To infer properties of Earth rheology, modelled elastic deformation rates, and a suite of modelled viscous rates, were subtracted from GPS-derived three-dimensional bedrock velocities at GPS sites to the south of Fleming Glacier. Assuming the pre-breakup bedrock uplift was positive due to post-Last Glacial Maximum (LGM) ice retreat, the derived viscoelastic-corrected GPS uplift rates suggest upper mantle viscosities are > 2×10$$^{19}$$ Pa s and likely >1×10$$^{20}$$ Pa s in this region, 1-2 orders of magnitude greater than previously found ~500 km further north in the Antarctic Peninsula. After the application of elastic and plate-tectonic corrections, horizontal bedrock velocities at the GPS site nearest the Fleming Glacier, point away from Marguerite Bay rather than away from the present glacier front. This suggests that horizontal bedrock motion in the region reflects the earlier retreat of the glacier system following the LGM, compatible with a relatively strong mantle in this region. These findings highlight the need for improved understanding of ice load changes in this region through the late Holocene in order to accurately model present-day glacial isostatic adjustment.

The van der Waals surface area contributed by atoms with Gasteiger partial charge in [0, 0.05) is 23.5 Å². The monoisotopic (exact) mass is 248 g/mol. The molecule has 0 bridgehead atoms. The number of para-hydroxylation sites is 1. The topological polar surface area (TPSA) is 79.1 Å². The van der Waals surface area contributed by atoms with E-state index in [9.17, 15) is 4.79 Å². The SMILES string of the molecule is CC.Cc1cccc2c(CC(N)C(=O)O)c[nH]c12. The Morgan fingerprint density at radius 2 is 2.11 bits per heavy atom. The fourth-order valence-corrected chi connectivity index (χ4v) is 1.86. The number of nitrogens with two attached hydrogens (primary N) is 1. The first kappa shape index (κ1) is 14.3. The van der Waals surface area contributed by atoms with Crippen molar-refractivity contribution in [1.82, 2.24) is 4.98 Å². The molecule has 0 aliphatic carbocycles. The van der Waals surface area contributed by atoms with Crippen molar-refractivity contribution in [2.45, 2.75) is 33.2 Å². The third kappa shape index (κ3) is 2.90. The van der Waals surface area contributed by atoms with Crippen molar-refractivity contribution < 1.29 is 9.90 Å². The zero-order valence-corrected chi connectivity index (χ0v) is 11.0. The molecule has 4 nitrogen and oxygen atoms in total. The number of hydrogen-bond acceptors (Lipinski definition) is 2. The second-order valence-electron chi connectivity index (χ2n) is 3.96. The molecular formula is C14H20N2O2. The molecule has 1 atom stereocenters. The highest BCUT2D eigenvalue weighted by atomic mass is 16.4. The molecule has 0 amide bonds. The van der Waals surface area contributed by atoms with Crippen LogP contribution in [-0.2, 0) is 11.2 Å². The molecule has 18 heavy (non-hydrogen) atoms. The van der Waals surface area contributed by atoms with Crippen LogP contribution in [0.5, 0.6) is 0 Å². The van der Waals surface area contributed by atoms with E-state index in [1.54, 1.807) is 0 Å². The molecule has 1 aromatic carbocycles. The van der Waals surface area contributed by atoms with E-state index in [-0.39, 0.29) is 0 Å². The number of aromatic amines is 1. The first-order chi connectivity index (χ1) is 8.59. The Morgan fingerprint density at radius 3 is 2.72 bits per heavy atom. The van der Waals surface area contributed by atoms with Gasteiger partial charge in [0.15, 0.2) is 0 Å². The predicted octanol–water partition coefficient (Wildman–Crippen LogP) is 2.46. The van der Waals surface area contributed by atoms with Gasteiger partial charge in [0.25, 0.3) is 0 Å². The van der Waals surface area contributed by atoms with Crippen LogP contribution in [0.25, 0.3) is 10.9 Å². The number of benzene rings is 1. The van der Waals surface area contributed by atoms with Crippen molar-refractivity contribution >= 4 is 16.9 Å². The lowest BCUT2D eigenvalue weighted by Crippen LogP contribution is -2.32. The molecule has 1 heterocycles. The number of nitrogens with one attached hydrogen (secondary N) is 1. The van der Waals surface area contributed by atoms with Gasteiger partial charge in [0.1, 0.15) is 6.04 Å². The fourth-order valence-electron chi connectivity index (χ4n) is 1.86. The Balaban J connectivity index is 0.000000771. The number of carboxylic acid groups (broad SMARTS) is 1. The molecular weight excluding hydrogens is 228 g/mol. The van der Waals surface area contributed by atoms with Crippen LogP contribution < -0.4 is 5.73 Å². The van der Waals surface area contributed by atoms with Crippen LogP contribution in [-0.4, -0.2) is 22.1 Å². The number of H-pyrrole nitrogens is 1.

The observed thinning of Fleming Glacier over five decades represents an opportunity to further understand glacier responses to ice shelf disintegration. Understanding of the dynamics of fast-flowing glaciers such as the Fleming Glacier, and their potential future behavior, can be improved through ice sheet modelling studies. Here, the Stokes model Elmer/Ice was used to simulate the Wordie Ice Shelf-Fleming Glacier system.